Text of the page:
The Weather Channel added Facebook integration to its website today that will let visitors know about any severe weather that might be affecting their friends in other locations.
When visitors connect with Facebook, The Weather Channel will indicate which friends live in areas that are currently at risk for hurricanes, tornadoes, snow storms and other serious weather occurrences. Users will be able to easily share weather alerts with these friends. This is a useful feature that could help warn people about weather danger, and at the very least, lead to more friendly messages and personal connections between friends who might not live near each other.
The app uses the “current city” on friends’ profiles to know where they live. The app does not use check-ins, so it won’t be able to tell if a friend is visiting another location. The Weather Channel will prioritize friends that users have listed as family or close friends using Facebook friend lists, and the company says it is working on a way for users to designate their top friends directly within the app.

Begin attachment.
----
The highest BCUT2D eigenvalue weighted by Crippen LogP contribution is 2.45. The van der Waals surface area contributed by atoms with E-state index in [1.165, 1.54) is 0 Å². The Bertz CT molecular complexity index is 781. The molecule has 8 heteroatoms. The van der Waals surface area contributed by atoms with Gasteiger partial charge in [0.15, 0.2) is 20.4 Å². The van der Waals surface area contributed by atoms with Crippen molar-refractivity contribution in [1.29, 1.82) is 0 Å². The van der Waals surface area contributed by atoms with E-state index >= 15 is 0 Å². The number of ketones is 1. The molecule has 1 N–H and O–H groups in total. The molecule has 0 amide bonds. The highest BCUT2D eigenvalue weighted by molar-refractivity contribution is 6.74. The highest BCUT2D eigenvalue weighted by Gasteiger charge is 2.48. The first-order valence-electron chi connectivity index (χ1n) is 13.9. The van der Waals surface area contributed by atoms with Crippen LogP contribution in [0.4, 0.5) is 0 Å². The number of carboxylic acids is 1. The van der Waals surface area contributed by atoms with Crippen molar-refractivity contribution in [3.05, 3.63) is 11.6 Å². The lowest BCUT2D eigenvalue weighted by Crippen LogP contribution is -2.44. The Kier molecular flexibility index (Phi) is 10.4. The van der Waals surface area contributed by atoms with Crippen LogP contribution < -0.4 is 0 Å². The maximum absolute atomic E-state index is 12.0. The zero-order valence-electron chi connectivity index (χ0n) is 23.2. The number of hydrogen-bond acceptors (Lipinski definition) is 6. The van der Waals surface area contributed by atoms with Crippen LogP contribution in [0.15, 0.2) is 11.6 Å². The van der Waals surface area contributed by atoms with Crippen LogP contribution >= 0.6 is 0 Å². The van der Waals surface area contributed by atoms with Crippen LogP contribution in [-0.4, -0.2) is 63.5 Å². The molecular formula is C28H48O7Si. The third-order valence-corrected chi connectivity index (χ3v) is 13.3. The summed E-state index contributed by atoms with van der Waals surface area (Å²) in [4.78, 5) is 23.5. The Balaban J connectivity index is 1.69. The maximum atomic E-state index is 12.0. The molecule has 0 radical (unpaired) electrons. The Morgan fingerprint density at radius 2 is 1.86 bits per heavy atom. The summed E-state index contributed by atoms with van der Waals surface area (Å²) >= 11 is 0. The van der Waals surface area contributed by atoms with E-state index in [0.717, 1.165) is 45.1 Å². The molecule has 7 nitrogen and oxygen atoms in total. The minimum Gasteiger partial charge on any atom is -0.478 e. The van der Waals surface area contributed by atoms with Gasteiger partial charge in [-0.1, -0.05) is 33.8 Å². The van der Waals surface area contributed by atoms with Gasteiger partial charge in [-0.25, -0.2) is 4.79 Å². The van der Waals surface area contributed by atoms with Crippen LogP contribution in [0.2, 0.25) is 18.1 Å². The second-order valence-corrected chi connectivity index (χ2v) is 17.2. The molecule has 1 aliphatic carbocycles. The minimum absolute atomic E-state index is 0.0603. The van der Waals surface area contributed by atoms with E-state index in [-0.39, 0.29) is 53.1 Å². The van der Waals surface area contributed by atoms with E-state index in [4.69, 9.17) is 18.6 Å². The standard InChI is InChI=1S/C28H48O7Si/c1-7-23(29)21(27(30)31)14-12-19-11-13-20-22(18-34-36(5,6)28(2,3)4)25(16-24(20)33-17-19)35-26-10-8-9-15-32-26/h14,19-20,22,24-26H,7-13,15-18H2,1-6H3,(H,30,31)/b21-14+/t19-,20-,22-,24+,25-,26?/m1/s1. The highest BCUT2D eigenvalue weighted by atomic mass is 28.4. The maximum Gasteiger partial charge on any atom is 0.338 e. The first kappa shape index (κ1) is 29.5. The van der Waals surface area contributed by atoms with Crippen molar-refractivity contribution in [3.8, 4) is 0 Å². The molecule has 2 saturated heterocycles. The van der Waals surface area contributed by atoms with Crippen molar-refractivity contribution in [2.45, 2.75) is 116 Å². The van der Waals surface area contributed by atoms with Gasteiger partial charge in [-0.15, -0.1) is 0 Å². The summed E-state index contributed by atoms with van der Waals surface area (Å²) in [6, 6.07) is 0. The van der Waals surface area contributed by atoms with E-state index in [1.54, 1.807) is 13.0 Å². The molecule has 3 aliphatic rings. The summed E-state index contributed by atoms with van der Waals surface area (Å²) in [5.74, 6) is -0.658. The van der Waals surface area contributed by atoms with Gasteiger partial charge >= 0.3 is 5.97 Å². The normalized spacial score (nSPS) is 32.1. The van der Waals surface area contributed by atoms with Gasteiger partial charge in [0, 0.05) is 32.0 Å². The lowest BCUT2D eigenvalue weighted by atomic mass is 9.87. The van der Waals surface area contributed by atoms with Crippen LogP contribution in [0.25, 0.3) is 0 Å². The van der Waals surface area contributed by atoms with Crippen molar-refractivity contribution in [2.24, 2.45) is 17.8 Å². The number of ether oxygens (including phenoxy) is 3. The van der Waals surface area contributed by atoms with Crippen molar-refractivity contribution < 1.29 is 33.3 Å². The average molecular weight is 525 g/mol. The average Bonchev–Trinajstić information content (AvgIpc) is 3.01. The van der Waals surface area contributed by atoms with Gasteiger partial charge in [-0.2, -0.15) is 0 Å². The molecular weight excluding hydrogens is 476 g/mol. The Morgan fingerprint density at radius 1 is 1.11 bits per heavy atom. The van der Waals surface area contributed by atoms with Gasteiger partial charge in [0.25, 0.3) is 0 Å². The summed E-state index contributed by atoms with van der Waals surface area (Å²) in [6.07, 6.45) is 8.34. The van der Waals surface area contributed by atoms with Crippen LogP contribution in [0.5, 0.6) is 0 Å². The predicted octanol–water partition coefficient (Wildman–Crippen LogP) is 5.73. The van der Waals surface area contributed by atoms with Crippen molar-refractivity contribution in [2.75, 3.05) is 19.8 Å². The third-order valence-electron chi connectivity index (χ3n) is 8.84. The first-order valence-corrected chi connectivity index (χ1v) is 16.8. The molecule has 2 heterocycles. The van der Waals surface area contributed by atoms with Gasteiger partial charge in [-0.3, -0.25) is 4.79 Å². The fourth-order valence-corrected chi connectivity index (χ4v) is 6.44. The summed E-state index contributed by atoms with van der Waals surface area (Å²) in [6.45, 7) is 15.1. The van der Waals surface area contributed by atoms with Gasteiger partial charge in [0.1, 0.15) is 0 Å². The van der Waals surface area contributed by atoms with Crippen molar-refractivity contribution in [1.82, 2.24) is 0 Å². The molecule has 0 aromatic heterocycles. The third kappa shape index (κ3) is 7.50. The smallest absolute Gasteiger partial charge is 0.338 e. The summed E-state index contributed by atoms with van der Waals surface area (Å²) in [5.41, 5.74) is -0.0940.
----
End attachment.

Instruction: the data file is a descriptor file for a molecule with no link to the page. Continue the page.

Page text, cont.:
My Friends’ Weather is a good example for other websites to consider when they think about making their business more social. We’re likely to see many more sites build new features that personalize users’ experience by using information from their Facebook profile. Even The Weather Channel could go further to integrate Facebook by allowing Facebook login to pull a user’s own current city and recent check-ins to provide weather updates for those locations. The site could pique users’ interest by showing them which of their friends are experiencing the highest and lowest temperatures on a given day, for example.
The Weather Channel could also tap into Open Graph publishing to make it easier for users to share their actions from the site. Currently there are “love” and “ugh” buttons for users to say how they feel about the weather, but rather than being custom verbs that support frictionless sharing, the buttons bring up a separate share dialog. If the site used the new Open Graph format, it could also create interesting aggregations on users’ Timelines. For example, the app could show users how many “ugh” days versus “love” days they’ve had in the past month or year.